(N.D.Ill. 1982), and Parks v. Pavkovic, 536 F. Supp. 296 (N.D.Ill.
1982). Rather this case involves only a claim for reimbursement
and other damages stemming from an allegedly improper placement
As on any motion to dismiss, the court must accept the
well-pleaded facts in the complaint as true. Those facts as shown
by the complaint and the exhibits to it are as follows.
In 1978-79, Mark R. was attending eighth grade in Arbor Park
Middle School. He began to exhibit increasingly disruptive
behavior and to fall behind in his studies. School officials
informed the parents that if he remained at Arbor Park he would
not graduate and suggested they place him in a private military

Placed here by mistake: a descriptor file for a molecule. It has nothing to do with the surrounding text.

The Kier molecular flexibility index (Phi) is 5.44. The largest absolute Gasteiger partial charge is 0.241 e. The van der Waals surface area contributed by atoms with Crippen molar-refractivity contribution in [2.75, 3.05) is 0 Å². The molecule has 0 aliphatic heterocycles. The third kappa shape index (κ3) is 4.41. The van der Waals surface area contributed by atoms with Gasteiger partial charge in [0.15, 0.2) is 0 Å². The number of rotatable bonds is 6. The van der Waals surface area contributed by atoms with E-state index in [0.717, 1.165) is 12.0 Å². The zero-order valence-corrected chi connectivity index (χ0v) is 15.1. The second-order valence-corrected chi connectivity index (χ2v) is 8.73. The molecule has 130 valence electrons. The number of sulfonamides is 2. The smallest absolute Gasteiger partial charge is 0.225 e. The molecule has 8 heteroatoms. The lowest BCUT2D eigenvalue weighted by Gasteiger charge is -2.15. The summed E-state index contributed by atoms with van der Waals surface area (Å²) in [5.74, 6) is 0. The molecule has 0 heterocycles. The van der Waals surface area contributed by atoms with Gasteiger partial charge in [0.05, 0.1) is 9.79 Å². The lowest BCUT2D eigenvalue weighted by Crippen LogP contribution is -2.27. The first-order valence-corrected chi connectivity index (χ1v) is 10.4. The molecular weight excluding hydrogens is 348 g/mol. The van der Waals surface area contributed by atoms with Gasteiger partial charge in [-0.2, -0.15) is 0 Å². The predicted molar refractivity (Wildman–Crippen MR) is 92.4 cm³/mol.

school, which they did.
Mark R. began high school at Tinley Park H.S. in the Bremen
School District the following year but he soon lapsed into the
same type of problem behavior. On the advice of the school
psychologist, the parents admitted him to Barclay Hospital, a
private psychiatric hospital in October, 1979. The school
district contributed to the cost of Mark R.'s placement at
In February, 1980, Mark R.'s need for hospitalization was
lessening and a staff conference was held to determine where he
should be placed. As a result of this conference, the high school
recommended placement in Libra School in Riverdale, Illinois,
which would provide a day care program only. The parents
disagreed with this recommendation and with the manner in which
the school had rejected any consideration of a residential
placement, and in March, 1980, they requested a hearing before an
impartial hearing officer.